As 2018 begins to wind down, many of us are already thinking about how to make our 2019 events bigger and better than before, looking for new ways to get all kinds of parties off with a bang.
Any event planner worth their salt knows that organisation is everything, as well as creative flair and a general nosiness into what others are doing to break the mould.
We also use trend forecasting to help plan our events up to a year in advance, and as we start looking at all the ways that events are about to change, we’ve compiled a list of the best event trends of 2019.
Facial recognition technology
You might be familiar with this already, as it’s already used today to unlock smartphones. As facial recognition becomes more common, it doesn’t seem that far-fetched that it may be used for security purposes for large events. Facial recognition technology has benefitted from many advances in recent years and could be used to identify those who have been banned from the premises or even VIPs and then alert security or management.
It’s a gin thing
Over the last few years, gin has risen the ranks and become the reigning king of spirits. This year, we’ve seen a variety of blends and flavoured concoctions along with colour changing gins. The consumers’ love of gin shows no sign of fading, and both it’s classic and creative forms are set to dominate pop up events and parties over the next year.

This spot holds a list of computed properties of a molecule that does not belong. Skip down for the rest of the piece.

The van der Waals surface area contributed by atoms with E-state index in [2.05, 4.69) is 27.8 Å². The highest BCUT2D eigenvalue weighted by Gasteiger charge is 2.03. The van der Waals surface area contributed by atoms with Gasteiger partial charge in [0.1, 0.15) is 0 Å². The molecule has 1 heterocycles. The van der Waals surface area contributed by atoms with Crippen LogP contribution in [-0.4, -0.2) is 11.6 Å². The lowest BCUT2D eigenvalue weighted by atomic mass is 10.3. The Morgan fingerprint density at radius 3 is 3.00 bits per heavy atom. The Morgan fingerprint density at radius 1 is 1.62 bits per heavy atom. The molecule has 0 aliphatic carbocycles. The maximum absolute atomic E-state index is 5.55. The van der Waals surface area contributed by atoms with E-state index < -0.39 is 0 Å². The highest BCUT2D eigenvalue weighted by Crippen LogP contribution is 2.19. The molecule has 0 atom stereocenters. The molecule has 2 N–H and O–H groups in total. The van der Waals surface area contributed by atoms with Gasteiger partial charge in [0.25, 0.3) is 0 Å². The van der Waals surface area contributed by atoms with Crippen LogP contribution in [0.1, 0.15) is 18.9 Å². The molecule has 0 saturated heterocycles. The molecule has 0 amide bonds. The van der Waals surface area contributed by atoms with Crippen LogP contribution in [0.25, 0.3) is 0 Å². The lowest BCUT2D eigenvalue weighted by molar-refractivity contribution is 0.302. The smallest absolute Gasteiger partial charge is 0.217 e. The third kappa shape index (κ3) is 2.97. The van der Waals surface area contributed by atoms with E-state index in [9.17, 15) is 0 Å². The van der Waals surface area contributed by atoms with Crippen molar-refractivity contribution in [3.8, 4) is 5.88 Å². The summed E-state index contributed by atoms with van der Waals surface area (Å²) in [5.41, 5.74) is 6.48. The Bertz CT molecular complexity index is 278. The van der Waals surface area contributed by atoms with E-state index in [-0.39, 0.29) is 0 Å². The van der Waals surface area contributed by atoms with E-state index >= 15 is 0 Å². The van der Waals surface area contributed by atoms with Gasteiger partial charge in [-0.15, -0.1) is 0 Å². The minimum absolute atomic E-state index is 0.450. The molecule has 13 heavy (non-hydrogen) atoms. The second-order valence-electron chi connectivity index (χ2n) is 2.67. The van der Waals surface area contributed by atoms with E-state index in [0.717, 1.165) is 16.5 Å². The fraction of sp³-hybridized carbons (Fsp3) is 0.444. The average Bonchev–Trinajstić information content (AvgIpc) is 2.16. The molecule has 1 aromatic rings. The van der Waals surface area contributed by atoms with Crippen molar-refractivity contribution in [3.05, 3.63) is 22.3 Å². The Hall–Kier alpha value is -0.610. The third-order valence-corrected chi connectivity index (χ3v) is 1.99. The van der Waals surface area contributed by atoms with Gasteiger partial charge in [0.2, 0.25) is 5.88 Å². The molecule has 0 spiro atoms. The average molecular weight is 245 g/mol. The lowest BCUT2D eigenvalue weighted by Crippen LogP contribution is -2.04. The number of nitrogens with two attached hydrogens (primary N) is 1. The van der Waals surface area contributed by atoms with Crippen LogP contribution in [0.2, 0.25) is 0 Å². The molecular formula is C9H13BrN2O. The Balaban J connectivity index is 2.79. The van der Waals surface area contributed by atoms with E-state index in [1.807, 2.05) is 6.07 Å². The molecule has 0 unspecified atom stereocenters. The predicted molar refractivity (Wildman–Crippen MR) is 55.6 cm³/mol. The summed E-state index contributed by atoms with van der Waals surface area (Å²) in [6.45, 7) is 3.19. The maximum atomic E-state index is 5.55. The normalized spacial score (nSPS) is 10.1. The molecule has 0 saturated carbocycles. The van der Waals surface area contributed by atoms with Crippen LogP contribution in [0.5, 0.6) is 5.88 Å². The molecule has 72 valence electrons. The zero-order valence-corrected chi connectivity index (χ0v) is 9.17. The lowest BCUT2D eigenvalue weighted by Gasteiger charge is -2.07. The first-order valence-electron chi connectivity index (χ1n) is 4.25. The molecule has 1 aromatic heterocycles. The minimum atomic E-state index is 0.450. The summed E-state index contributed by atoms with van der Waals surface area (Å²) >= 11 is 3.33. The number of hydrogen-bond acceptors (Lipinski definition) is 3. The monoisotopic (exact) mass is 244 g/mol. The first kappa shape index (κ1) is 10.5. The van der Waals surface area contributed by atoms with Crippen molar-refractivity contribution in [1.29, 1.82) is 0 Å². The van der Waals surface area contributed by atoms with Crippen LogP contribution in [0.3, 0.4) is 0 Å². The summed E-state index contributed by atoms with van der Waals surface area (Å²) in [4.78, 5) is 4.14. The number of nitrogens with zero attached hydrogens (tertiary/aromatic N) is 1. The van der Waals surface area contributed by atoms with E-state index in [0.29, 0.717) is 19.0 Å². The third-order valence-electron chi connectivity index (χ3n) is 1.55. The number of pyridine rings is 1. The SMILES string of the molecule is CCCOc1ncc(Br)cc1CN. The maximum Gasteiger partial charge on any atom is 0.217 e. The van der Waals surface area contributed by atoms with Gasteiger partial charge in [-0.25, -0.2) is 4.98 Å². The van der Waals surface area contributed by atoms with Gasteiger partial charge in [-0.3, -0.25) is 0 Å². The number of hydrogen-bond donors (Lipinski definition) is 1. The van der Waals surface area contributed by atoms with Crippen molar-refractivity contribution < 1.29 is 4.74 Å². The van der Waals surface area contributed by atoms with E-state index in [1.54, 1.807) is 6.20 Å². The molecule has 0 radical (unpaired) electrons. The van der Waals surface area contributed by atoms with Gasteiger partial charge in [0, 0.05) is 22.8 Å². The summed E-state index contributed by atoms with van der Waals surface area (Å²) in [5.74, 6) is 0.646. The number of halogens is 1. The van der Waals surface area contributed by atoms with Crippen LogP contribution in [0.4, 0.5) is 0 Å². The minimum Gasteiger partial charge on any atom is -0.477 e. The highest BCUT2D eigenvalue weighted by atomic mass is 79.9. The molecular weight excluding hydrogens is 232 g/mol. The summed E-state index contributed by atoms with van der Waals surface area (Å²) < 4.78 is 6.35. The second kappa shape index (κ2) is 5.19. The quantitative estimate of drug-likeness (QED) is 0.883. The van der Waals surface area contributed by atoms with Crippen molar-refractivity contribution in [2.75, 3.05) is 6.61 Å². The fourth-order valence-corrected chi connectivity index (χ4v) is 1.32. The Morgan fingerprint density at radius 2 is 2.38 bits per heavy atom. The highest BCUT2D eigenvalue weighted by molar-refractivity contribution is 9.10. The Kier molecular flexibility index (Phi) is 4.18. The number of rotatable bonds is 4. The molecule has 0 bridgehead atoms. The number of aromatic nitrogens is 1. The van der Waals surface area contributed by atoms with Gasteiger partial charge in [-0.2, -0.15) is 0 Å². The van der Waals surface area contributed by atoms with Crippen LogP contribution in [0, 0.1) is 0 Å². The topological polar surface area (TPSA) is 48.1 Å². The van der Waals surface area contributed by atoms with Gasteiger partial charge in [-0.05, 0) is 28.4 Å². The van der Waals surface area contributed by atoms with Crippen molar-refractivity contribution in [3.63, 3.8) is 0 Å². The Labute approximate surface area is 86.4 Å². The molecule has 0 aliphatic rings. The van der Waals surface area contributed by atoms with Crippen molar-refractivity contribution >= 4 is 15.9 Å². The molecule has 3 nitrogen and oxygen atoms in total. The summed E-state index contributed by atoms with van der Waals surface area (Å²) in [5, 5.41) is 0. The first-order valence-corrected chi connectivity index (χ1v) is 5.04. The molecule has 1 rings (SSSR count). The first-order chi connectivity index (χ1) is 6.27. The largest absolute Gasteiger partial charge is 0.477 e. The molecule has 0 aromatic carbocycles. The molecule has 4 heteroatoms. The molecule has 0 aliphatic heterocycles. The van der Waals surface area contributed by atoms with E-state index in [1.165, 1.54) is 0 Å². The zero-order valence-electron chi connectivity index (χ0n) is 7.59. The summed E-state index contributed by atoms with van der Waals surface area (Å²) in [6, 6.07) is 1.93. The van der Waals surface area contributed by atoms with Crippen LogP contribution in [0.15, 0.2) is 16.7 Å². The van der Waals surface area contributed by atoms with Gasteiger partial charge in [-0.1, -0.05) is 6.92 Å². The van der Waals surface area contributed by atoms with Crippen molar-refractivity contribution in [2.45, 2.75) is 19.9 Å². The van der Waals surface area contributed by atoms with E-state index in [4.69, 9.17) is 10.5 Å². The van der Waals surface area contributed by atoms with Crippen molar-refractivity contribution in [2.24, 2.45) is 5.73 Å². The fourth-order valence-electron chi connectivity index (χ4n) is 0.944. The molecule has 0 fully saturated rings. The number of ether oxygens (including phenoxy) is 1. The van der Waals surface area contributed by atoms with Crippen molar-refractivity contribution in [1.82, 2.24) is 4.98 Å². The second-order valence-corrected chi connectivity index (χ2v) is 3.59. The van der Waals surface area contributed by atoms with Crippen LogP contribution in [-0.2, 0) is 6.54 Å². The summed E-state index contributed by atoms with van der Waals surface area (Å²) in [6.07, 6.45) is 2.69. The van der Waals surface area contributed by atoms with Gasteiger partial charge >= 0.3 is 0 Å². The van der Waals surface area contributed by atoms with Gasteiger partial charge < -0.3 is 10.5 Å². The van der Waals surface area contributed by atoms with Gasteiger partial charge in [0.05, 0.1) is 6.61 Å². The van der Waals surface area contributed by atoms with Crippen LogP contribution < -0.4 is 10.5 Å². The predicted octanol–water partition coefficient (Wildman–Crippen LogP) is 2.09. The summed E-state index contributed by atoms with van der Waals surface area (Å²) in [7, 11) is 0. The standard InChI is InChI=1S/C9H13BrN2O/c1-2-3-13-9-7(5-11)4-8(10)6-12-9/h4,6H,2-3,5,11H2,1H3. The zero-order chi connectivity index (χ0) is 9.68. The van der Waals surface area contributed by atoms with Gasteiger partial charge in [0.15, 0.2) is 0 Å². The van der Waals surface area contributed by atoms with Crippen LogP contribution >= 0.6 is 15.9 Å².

All about the veggies!
Mainstream vegetarianism is well on its way and getting your five a day has never been so fun. In the UK, roughly 3 million people are living as vegetarians or vegans, with more people making the lifestyle change every day. When planning events, it is expected that there will be a few vegetarians in attendance and caterers are extending their meat-free meals in their menus as a result.
With the number of vegetarians on the rise, you may find yourself at an event with an entirely vegetarian menu soon. With colourful and inventive veggie creations, it’s never been a better time to switch up your meal preferences.
Collaborations between great foodie minds
In the UK, it is thought that between 20 and 30 per cent of the population have a food intolerance or allergy. Many event organisers may choose to employ a dietitian to assist chefs personalise the food experience for attendees, making sure those with dietary needs get to experience the full flavour and creativity of the menu.
While some may opt to eliminate certain foods from their diet such as wheat or sugar, many people do not have a choice in what they are able to eat.
Artificial Intelligence and Chatbots
Popular devices like Amazon’s Alexa and smartphones have built in technologies that are designed to answer queries that a user may have (think Apple’s Siri and Microsoft’s Cortana). They have also been programmed to perform commands such as ordering items, making reservations and reminding you of important events.
Chatbox technology that is used at an event could answer guest’s questions like “Where is the bathroom?”, saving them from locating a member of staff.